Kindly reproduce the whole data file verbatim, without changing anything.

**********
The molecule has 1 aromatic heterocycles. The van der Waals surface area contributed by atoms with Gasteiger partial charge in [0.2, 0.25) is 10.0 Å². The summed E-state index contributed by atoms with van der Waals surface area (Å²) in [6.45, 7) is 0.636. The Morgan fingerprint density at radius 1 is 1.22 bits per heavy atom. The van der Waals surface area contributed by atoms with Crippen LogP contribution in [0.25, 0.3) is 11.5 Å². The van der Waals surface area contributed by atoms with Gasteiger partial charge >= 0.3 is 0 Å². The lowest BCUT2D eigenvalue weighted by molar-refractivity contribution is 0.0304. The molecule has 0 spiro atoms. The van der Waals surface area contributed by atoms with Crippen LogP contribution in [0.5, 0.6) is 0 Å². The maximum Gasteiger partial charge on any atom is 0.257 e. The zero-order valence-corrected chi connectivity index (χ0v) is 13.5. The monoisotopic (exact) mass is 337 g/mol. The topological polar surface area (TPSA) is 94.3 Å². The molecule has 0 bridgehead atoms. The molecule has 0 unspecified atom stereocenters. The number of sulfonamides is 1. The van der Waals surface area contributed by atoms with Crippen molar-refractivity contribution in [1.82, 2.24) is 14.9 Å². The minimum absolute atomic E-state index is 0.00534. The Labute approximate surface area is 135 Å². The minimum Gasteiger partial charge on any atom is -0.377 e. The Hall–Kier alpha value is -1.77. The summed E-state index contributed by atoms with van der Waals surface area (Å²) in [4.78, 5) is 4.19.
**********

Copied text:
The molecule has 1 aromatic heterocycles. The van der Waals surface area contributed by atoms with Gasteiger partial charge in [0.2, 0.25) is 10.0 Å². The summed E-state index contributed by atoms with van der Waals surface area (Å²) in [6.45, 7) is 0.636. The Morgan fingerprint density at radius 1 is 1.22 bits per heavy atom. The van der Waals surface area contributed by atoms with Crippen LogP contribution in [0.25, 0.3) is 11.5 Å². The van der Waals surface area contributed by atoms with Gasteiger partial charge >= 0.3 is 0 Å². The lowest BCUT2D eigenvalue weighted by molar-refractivity contribution is 0.0304. The molecule has 0 spiro atoms. The van der Waals surface area contributed by atoms with Crippen LogP contribution in [0.5, 0.6) is 0 Å². The maximum Gasteiger partial charge on any atom is 0.257 e. The zero-order valence-corrected chi connectivity index (χ0v) is 13.5. The monoisotopic (exact) mass is 337 g/mol. The topological polar surface area (TPSA) is 94.3 Å². The molecule has 0 bridgehead atoms. The molecule has 0 unspecified atom stereocenters. The number of sulfonamides is 1. The van der Waals surface area contributed by atoms with Crippen molar-refractivity contribution in [1.82, 2.24) is 14.9 Å². The minimum absolute atomic E-state index is 0.00534. The Labute approximate surface area is 135 Å². The minimum Gasteiger partial charge on any atom is -0.377 e. The Hall–Kier alpha value is -1.77. The summed E-state index contributed by atoms with van der Waals surface area (Å²) in [4.78, 5) is 4.19.